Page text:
“The Black Lives Movement wants to see the destruction of the nuclear family.”
“BLM is a hate group that’s planning to destroy the police.”
“Let us not be confused. BLM is nothing but a Marxist group.”
These are actual quotes – from politicians running for office (surprise, surprise, surprise) – that typifies how Black Lives Matter has become a convenient boogey man – a political wedge issue – these days. However, the words have moved from baseball caps and posters. They’re now painted in large letters on streets in New York, Washington, DC and other cities. You’ll even find the words on tattoos, and even engraved on protective masks to stop the spread of COVID-19.
Now despite the attacks, recent polls show more than 60% of Americans support the movement, and an increasing number of white Americans agree that minorities are not treated equally by the criminal justice system. Many of these folks have moved from words to action.
So how do we explain the dichotomy? What analogies can we offer to help those who genuinely want to know the “why” behind the movement while not wasting time on those who don’t? Maybe we begin with a 20 second “Black Lives Matter” history lesson in this paragraph:
Black Lives Matter is a movement that got its start in the aftermath of the tragic shooting of Trayvon Martin and was first conceived during the days following the acquittal of George Zimmerman in the murder of Martin. The movement slowly took shape over the course of the following year and picked up momentum when Michael Brown was shot in St. Louis. Today members of the movement intermingle with protesters in the aftermath of the George Floyd killing. Clearly the image of Black Lives Matter is so common that you’ll find it everywhere across the globe.
Now Black Lives Matter does not mean that other lives matter less. Of course all lives matter. However, Blacks are disparately impacted the most due to systemic racism and bias as evidenced by research and statistics. Plus, Blacks continue to be underrepresented in most organizations and over-represented police stops and in the prison system. The data don’t lie.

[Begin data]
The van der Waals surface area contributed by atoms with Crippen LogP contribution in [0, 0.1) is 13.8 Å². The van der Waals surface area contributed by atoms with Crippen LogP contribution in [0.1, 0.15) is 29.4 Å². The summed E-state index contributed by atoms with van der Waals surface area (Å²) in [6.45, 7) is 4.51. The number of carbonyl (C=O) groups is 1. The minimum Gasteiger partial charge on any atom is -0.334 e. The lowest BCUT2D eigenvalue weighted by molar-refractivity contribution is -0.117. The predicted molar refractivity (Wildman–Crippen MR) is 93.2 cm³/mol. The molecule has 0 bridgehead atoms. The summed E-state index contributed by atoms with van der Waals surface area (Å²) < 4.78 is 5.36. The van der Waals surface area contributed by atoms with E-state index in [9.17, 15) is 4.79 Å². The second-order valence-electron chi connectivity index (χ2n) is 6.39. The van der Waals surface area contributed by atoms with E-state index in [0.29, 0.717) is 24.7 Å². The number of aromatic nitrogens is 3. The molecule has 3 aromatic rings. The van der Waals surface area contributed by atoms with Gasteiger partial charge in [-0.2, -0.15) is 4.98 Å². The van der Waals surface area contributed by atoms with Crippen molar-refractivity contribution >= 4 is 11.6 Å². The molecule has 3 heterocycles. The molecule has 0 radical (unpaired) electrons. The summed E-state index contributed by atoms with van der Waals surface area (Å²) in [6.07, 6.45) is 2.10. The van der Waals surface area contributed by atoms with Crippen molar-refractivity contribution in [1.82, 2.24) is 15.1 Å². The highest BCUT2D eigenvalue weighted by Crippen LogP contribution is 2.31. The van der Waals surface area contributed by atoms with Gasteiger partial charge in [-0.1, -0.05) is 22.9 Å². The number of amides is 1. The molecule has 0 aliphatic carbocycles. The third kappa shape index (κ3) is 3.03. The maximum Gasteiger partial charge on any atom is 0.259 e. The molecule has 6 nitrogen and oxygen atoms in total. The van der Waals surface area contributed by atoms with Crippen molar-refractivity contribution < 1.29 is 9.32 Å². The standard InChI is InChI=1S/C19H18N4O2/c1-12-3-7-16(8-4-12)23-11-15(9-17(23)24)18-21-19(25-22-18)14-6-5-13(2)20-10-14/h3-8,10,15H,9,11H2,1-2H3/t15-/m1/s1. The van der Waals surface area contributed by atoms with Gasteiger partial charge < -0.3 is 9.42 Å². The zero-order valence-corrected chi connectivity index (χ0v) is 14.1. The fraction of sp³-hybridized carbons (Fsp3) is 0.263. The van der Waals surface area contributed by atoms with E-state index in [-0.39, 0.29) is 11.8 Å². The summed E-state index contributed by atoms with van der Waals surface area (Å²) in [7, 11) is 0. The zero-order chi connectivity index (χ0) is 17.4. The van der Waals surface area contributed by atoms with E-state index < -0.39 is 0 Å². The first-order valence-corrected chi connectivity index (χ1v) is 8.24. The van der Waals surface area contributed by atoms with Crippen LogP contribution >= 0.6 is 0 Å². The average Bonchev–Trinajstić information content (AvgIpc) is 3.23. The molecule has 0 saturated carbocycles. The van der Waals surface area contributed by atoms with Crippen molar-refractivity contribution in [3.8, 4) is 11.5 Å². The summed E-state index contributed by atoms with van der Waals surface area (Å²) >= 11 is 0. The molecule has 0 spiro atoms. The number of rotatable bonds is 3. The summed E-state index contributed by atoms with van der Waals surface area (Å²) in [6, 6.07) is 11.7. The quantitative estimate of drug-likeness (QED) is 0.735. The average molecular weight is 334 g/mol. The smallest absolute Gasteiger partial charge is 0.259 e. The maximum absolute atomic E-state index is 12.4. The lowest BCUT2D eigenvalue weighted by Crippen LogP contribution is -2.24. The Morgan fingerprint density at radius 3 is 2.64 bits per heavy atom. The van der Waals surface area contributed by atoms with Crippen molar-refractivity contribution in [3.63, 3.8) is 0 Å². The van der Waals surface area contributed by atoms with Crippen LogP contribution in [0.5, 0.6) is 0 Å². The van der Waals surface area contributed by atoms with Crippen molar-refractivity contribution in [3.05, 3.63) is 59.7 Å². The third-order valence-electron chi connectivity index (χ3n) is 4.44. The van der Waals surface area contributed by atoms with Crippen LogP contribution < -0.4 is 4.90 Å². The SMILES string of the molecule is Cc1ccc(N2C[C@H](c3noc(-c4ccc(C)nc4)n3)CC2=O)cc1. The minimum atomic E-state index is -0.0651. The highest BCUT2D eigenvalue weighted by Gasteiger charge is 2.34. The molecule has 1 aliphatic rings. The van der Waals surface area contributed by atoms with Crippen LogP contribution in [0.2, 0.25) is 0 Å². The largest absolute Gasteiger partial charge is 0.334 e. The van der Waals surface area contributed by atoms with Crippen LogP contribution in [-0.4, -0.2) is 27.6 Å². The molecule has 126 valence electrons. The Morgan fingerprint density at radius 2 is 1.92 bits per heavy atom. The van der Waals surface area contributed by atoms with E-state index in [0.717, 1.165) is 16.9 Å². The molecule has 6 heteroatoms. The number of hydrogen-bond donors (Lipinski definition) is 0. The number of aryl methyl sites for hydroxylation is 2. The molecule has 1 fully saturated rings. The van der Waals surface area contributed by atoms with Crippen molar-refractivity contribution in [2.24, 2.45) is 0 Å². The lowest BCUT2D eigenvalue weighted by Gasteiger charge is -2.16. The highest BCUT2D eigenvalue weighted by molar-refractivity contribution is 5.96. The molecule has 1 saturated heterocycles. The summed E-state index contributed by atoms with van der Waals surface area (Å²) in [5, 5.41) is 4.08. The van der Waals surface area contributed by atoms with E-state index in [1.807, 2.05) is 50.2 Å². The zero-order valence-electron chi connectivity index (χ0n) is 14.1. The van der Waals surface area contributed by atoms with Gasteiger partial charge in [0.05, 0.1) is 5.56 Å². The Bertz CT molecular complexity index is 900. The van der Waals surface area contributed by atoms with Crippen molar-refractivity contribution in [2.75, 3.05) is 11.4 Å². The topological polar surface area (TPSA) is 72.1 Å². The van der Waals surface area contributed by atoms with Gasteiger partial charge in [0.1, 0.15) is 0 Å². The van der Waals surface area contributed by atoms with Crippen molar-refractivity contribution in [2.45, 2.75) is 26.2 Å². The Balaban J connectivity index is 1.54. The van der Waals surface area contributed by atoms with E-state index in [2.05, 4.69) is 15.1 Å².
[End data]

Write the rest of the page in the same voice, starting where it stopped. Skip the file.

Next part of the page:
Now with that as a background, a new phrase came into circulation as a direct response to Black Lives Matter: “All lives matter.” It is frequently used on social media and elsewhere as a criticism of the Black Lives Matter concept. Some feel that “All Lives Matter” itself is racist.
“When we think about terminology (All Lives Matter), we must think about the words themselves and what the impact of those words are,” said Dr. Katheryn Russell-Brown, the University of Florida. “We can’t disagree with the goal of all lives mattering. But when we look at the context of race relations in this country, not all lives have mattered and not all lives matter the same. So when ‘all lives matter’ is put out there as a response to ‘Black lives matter,’ that erases the reality of Black life, white life, Asian life, Native American life, and Latinx life; everything is not the same.”
“The phrase ‘Black Lives Matter’ is an inclusive assertion,” says Waldo Johnson, Ph.D., The University of Chicago. “By countering with ‘All Lives Matter’, one misinterprets or completely misunderstands what the original phrase means. People who respond in this way are likely looking at the phrase as if the speaker is saying only Black Lives Matter, which means they belittle its importance. Black Lives Matter has an implicit “too” at the end.
Now because I don’t know Russell-Brown or Johnson personally, I decided to reach out to several folks I know in search for analogies and other answers for how best to respond to those who say, “all lives matter.” Sift through them and decide which one(s) to add to your repertoire:
Said “Tony” from New Jersey, “I really feel that we need to understand that there are people who really do want to understand. When they say to me that all lives matter, I take those as opportunities to educate. Now some agree and some don’t and I’m fine with that.”
“Think of it this way,” Said “Donna” from Nashville, “ If you get into a car crash and one person has a serious head injury but the others have a few bumps and bruises, the person whose life is at risk gets first priority when it comes to medical care. That does not mean paramedics will not help the rest of the passengers, but that triage places the direst situation first in line.”
Said “Regina” from Houston, “I’ve heard some use the analogy of the burning house in the neighborhood that seems to work. The firetruck does not spray all the houses on the street. It’s the one on fire that needs immediate attention first for the safety of the entire neighborhood.”
Warns “David” from California, “Be careful that other groups don’t try to hijack the conversation with ‘all lives matter.” I know that other demographics have their issue, and when their turn comes, we’ll focus on them, but right now we must focus is on Black people because that’s where the discrepancies are.”
“Lilly” from Dallas wonders if personalizing the message would help. “If I said, “Black Lives Matter to Me” would it seem less like I was challenging someone to debate with me?” I find that there are fewer arguments with “I” statements.”
- Voices of Asian American Women – by Terry Howard - March 25, 2021
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